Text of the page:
King Kalakaua ruled the kingdom of Hawaii from 1874 to 1891. He was the next-to-last ruler, succeeded by his sister Lili’uokalani. She lasted just two years before she was overthrown by a group of local politicians and businessmen, most of them American. Backed by US Marines from the USS “Boston,” they forced her removal from the throne. Hawaii was annexed by the US in 1898.
Kalakaua was, in the end, a tragic figure, a man not easy to understand: well educated yet naive; eager to advance his kingdom’s interests yet prone to decisions that were disastrous for his people; an advocate of native Hawaiian culture yet an avid admirer of the trappings of European tradition. He was preyed upon by manipulative people in a manner that may remind followers of this blog of the way King Lobengula of Matabeleland was preyed upon by Cecil Rhodes and his associates.
Here are a few highlights of Kalakaua’s reign:
- Shortly after his election as the constitutional monarch of Hawaii, he visited President Grant in Washington DC and laid the groundwork for a reciprocity treaty that aided the Hawaiian economy, especially in respect to sugar exports.
- He developed a close relationship with Claus Spreckels, the “Sugar King,” and gave Spreckels valuable water rights and land concessions. He became deeply financially indebted to Spreckels.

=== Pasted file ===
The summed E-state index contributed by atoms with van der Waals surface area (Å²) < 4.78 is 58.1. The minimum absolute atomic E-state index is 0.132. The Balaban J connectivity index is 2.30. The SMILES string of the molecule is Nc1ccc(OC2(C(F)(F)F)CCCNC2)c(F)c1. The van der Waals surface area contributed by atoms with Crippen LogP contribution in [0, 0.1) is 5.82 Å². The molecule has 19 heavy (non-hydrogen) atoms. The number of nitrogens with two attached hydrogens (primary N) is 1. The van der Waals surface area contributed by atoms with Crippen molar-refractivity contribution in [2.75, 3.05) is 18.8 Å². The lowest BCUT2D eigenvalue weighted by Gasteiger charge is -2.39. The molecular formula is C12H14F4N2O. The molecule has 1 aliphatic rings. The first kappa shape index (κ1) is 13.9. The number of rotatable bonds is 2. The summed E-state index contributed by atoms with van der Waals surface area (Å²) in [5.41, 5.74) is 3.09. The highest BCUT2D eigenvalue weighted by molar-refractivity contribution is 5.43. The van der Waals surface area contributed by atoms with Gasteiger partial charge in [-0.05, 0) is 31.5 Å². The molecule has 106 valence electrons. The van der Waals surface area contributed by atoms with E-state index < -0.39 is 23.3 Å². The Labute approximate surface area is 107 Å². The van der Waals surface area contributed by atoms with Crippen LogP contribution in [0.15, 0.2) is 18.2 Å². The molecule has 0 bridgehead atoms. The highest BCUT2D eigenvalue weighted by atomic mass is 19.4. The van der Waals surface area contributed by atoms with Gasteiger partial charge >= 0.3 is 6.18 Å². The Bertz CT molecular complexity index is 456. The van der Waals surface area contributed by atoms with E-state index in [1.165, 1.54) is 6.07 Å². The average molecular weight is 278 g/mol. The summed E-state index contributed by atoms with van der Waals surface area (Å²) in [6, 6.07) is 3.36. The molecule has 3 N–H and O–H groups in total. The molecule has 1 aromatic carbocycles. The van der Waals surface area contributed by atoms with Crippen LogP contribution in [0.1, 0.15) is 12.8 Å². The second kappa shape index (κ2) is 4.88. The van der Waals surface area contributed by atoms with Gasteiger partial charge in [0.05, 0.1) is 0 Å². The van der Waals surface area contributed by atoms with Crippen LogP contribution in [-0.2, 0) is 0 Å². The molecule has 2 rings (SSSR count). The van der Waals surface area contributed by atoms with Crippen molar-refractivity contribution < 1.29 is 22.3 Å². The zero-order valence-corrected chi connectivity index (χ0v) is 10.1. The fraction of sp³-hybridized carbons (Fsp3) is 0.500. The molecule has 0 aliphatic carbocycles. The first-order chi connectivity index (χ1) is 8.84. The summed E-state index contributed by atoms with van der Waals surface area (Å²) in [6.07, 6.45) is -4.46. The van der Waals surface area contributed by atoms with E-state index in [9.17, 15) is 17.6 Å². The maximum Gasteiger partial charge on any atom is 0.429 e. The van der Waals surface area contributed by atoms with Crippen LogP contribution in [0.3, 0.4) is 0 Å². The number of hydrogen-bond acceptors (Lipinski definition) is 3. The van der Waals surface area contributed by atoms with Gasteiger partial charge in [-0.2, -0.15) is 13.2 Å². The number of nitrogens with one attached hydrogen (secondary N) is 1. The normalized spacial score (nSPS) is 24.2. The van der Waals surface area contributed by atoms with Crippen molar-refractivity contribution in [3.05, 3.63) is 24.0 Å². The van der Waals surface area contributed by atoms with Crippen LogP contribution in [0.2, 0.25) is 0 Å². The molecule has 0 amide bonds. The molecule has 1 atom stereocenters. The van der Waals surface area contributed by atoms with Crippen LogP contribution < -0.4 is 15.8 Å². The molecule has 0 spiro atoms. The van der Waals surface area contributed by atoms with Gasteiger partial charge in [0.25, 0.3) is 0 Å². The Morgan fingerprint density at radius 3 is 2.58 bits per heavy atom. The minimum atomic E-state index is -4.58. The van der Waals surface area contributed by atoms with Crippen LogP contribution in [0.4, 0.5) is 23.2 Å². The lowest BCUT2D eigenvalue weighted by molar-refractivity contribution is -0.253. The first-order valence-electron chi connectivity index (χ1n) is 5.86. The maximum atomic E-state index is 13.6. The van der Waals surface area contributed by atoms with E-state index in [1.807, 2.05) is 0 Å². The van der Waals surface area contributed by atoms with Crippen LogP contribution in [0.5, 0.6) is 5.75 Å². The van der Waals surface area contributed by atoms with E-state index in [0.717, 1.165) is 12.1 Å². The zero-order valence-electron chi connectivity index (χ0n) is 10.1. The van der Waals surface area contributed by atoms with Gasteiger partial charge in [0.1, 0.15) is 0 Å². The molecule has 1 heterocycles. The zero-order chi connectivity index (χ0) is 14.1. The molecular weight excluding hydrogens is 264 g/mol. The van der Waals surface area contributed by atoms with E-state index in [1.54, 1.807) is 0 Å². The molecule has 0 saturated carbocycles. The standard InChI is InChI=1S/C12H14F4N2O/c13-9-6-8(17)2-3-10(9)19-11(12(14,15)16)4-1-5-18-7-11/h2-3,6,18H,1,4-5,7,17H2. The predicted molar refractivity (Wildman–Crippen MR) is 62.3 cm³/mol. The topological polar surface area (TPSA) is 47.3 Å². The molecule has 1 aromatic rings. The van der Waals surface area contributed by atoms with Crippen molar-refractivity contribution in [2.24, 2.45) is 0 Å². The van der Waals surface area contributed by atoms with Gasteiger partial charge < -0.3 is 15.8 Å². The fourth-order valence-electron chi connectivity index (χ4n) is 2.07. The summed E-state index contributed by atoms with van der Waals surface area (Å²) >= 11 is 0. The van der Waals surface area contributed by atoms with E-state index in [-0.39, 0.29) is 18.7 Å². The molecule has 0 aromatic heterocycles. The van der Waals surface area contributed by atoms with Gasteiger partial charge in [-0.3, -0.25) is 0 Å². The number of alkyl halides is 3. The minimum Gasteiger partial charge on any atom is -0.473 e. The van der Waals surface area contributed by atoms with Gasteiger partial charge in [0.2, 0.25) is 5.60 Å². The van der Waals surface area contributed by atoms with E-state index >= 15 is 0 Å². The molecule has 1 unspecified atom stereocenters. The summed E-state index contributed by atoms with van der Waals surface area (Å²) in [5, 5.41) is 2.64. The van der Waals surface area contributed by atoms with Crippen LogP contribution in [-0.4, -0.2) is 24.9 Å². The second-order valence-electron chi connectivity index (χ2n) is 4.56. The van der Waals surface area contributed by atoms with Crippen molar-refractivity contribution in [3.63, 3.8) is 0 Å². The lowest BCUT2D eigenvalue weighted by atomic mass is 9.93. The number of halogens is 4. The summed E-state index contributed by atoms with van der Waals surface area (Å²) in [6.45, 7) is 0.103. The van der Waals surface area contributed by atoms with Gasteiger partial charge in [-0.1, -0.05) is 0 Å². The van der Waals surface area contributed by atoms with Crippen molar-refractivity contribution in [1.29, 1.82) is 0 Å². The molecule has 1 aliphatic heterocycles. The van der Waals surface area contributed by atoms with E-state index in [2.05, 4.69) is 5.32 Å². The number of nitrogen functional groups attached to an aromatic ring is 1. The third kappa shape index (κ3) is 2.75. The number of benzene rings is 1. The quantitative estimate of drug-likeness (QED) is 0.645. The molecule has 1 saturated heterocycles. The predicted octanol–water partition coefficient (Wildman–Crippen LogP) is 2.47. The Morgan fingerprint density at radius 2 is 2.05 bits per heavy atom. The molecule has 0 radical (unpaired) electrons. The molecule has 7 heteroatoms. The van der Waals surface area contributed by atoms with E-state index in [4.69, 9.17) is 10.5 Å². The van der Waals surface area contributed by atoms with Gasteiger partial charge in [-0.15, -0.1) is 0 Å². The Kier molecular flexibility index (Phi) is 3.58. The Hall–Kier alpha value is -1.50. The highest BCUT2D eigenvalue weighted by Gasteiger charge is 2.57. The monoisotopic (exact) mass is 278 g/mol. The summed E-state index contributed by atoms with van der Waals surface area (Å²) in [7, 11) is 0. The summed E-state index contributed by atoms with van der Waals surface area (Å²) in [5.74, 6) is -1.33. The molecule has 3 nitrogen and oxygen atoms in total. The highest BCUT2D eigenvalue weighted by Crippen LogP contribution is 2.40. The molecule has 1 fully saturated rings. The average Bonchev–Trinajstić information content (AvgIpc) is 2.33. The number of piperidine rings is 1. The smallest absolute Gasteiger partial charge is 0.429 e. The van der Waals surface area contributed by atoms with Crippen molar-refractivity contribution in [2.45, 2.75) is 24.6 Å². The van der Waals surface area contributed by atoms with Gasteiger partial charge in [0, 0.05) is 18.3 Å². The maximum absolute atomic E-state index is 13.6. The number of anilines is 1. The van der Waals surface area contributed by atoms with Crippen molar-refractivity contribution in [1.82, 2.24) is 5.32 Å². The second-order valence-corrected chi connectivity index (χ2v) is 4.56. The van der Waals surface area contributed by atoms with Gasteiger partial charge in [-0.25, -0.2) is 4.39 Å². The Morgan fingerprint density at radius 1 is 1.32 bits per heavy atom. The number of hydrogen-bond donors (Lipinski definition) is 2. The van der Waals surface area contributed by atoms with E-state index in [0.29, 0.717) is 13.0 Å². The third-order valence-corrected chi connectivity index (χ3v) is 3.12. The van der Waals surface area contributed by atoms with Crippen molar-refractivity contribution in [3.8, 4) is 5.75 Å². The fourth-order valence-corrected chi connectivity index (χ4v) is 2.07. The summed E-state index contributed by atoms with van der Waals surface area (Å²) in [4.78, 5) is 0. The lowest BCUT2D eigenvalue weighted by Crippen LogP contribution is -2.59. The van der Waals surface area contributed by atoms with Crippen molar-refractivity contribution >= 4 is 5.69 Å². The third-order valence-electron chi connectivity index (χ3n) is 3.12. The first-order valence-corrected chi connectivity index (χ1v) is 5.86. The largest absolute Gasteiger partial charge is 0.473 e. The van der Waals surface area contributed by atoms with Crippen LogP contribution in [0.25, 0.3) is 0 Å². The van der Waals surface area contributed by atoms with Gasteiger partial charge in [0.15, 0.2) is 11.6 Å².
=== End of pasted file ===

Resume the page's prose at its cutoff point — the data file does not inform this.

- He appointed a shady opportunist named Celso Moreno as Minister of Foreign Affairs. The appointment was rescinded, but this led to a loss of confidence in his government.
- He circumnavigated the globe in 1881 and met with heads of state of Japan, Siam, Burma, India, Egypt, Italy, Belgium, Germany, Austria-Hungary, France, Spain, Portugal, and Britain. He had many aims in mind, ranging from the important (encouraging Japanese immigration to Hawaii) to the trivial (receiving honorary medals from other countries and obtaining ideas about costumes and customs that he could imitate back home).
- In 1883 he staged a costly coronation of himself despite having already ruled for nearly a decade. The festivities and celebrations lasted several weeks, prompting severe criticism from American and European residents.
- In 1887 he was forced to sign a new constitution that reduced his powers and deprived most native Hawaiians of their voting rights.
- He was a champion of the art of hula, which missionaries had tried to suppress, and of other Hawaiian pastimes such as martial arts and surfing.
I find his story fascinating and I hope you will too.